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First the whole world's mystery,
You seize the pieces nimbly,
Grow up, grow out,
Your life is yours,
As soon as you've finished your chores.

An inkling grows within your eye,
And soon a twinkling's standing by,
A child at heart's
A man in fact,
Now mind temper, timidity, and tact.

As grind and obligations grow,
You forget what you ought to know:
The taste of sun,
The joy of rain,
Your childhood's gone and life's to blame.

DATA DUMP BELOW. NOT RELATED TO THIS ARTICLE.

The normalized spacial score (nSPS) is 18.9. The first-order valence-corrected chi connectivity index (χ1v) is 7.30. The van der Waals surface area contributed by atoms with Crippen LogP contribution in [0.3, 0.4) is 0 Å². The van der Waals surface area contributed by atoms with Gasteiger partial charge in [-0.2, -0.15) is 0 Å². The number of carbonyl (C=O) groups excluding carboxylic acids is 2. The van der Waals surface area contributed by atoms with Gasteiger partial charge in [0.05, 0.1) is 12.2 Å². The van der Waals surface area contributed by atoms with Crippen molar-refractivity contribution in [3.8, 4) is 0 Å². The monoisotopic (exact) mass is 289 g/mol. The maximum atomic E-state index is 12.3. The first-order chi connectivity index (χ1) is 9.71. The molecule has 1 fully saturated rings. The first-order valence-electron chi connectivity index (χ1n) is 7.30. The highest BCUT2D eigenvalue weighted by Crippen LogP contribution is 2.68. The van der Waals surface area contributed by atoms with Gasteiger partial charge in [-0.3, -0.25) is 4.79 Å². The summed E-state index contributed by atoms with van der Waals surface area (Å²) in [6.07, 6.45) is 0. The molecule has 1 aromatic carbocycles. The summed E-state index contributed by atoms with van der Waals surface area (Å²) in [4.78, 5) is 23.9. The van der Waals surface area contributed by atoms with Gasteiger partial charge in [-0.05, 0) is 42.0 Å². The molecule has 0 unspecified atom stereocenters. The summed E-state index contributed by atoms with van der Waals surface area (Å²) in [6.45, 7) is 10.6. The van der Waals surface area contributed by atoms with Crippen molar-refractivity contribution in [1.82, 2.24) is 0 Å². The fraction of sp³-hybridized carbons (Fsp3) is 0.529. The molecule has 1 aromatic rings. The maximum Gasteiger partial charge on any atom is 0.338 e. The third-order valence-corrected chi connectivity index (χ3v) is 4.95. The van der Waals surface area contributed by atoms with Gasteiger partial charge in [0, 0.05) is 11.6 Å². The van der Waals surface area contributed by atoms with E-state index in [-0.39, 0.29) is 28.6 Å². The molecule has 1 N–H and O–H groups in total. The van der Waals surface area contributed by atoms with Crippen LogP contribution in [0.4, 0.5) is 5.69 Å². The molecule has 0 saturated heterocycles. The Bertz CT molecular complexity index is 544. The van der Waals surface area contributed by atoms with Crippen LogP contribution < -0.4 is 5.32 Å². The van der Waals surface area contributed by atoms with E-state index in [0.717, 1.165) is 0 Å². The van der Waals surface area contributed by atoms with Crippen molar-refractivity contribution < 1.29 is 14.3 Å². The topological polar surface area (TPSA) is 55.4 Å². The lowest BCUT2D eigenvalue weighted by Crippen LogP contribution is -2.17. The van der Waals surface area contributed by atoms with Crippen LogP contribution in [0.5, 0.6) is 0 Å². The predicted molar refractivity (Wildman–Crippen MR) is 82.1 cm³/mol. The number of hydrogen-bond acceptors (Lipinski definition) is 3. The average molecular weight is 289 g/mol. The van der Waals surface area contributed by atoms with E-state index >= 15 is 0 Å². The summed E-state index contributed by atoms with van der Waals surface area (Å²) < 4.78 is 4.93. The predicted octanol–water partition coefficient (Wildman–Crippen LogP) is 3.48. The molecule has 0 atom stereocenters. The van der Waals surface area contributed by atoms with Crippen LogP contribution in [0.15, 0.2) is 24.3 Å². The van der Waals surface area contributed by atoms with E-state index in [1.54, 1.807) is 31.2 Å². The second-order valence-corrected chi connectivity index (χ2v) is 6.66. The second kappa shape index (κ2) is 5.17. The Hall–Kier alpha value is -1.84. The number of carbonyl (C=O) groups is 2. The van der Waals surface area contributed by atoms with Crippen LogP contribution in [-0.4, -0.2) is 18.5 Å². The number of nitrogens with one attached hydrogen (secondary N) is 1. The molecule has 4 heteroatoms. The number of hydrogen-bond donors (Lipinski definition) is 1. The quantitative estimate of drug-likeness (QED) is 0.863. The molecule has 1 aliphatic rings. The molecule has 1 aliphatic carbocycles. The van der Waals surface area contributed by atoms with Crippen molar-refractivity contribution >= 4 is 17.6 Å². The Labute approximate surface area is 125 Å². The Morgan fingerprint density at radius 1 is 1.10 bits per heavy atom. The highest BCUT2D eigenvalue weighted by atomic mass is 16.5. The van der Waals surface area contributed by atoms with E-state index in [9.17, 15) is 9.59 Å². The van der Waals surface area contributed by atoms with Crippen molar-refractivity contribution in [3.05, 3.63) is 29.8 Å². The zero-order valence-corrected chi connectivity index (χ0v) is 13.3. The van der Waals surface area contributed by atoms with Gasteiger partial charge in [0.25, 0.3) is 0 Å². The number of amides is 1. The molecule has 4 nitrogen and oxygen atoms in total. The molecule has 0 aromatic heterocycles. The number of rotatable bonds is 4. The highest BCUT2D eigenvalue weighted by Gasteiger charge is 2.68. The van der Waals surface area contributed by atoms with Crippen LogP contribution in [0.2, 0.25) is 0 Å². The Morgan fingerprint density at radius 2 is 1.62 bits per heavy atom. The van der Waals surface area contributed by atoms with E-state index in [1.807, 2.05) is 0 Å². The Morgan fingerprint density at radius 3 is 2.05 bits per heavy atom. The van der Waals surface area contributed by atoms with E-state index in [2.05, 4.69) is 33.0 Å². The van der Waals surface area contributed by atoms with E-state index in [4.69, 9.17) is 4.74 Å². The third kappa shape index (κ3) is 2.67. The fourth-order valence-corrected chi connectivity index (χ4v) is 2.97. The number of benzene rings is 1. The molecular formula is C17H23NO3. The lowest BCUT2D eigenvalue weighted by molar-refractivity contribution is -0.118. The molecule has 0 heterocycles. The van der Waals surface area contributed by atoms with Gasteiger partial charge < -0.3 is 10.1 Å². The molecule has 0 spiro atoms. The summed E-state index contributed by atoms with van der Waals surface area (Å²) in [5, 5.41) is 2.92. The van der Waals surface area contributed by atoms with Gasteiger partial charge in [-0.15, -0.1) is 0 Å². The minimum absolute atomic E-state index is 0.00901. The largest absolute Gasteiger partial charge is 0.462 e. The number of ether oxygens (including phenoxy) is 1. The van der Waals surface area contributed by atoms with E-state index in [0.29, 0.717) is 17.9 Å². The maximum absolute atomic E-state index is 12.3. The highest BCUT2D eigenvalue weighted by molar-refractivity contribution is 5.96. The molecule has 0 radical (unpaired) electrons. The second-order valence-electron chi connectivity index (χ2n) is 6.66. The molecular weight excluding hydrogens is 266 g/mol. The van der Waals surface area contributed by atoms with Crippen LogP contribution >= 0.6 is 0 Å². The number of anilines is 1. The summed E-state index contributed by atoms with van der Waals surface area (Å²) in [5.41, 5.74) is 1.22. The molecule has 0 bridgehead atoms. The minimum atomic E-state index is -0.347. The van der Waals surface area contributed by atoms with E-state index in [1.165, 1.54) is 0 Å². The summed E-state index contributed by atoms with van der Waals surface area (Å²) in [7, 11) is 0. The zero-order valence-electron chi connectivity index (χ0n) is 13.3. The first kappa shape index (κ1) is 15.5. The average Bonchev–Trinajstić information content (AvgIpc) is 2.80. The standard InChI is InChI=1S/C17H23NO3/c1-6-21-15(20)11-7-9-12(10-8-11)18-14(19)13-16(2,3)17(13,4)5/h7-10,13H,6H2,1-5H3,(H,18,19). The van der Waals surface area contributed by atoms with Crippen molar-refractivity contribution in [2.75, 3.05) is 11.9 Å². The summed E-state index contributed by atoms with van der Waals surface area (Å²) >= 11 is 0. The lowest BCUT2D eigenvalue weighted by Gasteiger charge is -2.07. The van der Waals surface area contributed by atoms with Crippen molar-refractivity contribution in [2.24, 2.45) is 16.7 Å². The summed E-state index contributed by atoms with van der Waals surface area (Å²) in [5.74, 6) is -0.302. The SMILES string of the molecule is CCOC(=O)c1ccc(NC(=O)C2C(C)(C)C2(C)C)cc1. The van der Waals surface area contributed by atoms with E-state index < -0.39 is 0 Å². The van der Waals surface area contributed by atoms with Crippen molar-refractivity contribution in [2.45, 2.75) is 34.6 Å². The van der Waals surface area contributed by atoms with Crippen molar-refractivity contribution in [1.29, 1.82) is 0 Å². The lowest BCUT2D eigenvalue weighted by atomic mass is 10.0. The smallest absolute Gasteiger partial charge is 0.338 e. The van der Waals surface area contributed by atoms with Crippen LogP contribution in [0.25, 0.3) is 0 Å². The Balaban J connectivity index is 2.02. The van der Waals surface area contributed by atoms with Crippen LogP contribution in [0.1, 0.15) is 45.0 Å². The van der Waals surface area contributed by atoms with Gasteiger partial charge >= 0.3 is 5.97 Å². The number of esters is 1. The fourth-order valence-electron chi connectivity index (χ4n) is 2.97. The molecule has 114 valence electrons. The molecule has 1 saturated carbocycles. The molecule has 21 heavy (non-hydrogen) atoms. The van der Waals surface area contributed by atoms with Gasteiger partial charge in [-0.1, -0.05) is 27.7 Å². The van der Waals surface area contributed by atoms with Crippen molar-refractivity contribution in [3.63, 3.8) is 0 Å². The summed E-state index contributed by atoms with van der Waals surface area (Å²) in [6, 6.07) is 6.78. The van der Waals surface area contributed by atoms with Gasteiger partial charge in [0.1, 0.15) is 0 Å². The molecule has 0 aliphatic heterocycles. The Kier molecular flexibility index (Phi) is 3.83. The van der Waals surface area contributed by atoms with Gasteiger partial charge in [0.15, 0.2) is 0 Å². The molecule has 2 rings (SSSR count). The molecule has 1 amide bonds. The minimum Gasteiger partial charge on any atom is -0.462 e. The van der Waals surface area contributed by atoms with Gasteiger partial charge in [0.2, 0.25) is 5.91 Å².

The rut of middle age is worn, and
Soon the young evoke your scorn.
Spite now, and anger
Take their turn,
And rather than share or help, you spurn.

Your recall faults like climbers' cleats
Slipped loose from craggy mountain peaks,
Grow in, grow old,
Start counting time,
You mourn your good old days and cry.

You say the good times never last,
You swear those ages not surpassed,
Damn dogs! Damn kids!
Why loud at play?
These are their future good old days.